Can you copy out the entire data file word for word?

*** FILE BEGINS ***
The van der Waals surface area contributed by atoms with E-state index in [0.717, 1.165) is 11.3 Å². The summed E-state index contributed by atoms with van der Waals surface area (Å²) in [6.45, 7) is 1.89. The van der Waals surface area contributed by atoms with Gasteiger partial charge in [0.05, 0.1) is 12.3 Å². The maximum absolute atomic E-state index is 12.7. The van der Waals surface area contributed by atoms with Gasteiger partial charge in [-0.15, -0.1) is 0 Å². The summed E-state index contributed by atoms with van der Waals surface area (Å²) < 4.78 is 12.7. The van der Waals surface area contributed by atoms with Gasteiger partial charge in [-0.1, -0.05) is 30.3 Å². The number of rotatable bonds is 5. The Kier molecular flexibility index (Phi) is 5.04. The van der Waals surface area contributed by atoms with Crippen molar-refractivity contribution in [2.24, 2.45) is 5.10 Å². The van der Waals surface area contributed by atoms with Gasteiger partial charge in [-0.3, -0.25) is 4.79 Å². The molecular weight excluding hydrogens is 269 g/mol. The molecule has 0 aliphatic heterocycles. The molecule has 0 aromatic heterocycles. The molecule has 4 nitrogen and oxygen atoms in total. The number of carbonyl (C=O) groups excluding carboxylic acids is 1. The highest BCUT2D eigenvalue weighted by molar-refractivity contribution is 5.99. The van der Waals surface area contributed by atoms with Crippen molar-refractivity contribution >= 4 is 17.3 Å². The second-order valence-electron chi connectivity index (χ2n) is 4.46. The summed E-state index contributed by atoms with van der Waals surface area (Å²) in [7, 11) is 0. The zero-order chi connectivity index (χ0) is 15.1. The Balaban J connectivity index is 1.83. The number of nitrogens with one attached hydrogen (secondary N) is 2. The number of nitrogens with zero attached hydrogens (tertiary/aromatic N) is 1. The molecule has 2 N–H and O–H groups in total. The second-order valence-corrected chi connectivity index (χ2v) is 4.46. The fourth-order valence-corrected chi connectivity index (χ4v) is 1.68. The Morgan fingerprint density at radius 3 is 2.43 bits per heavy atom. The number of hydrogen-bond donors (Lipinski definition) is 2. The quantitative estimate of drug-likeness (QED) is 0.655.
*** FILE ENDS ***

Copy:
The van der Waals surface area contributed by atoms with E-state index in [0.717, 1.165) is 11.3 Å². The summed E-state index contributed by atoms with van der Waals surface area (Å²) in [6.45, 7) is 1.89. The van der Waals surface area contributed by atoms with Gasteiger partial charge in [0.05, 0.1) is 12.3 Å². The maximum absolute atomic E-state index is 12.7. The van der Waals surface area contributed by atoms with Gasteiger partial charge in [-0.15, -0.1) is 0 Å². The summed E-state index contributed by atoms with van der Waals surface area (Å²) < 4.78 is 12.7. The van der Waals surface area contributed by atoms with Gasteiger partial charge in [-0.1, -0.05) is 30.3 Å². The number of rotatable bonds is 5. The Kier molecular flexibility index (Phi) is 5.04. The van der Waals surface area contributed by atoms with Crippen molar-refractivity contribution in [2.24, 2.45) is 5.10 Å². The van der Waals surface area contributed by atoms with Gasteiger partial charge in [-0.3, -0.25) is 4.79 Å². The molecular weight excluding hydrogens is 269 g/mol. The molecule has 0 aliphatic heterocycles. The molecule has 0 aromatic heterocycles. The molecule has 4 nitrogen and oxygen atoms in total. The number of carbonyl (C=O) groups excluding carboxylic acids is 1. The highest BCUT2D eigenvalue weighted by molar-refractivity contribution is 5.99. The van der Waals surface area contributed by atoms with Crippen molar-refractivity contribution >= 4 is 17.3 Å². The second-order valence-electron chi connectivity index (χ2n) is 4.46. The summed E-state index contributed by atoms with van der Waals surface area (Å²) in [7, 11) is 0. The zero-order chi connectivity index (χ0) is 15.1. The Balaban J connectivity index is 1.83. The number of nitrogens with one attached hydrogen (secondary N) is 2. The number of nitrogens with zero attached hydrogens (tertiary/aromatic N) is 1. The molecule has 2 N–H and O–H groups in total. The second-order valence-corrected chi connectivity index (χ2v) is 4.46. The fourth-order valence-corrected chi connectivity index (χ4v) is 1.68. The Morgan fingerprint density at radius 3 is 2.43 bits per heavy atom. The number of hydrogen-bond donors (Lipinski definition) is 2. The quantitative estimate of drug-likeness (QED) is 0.655.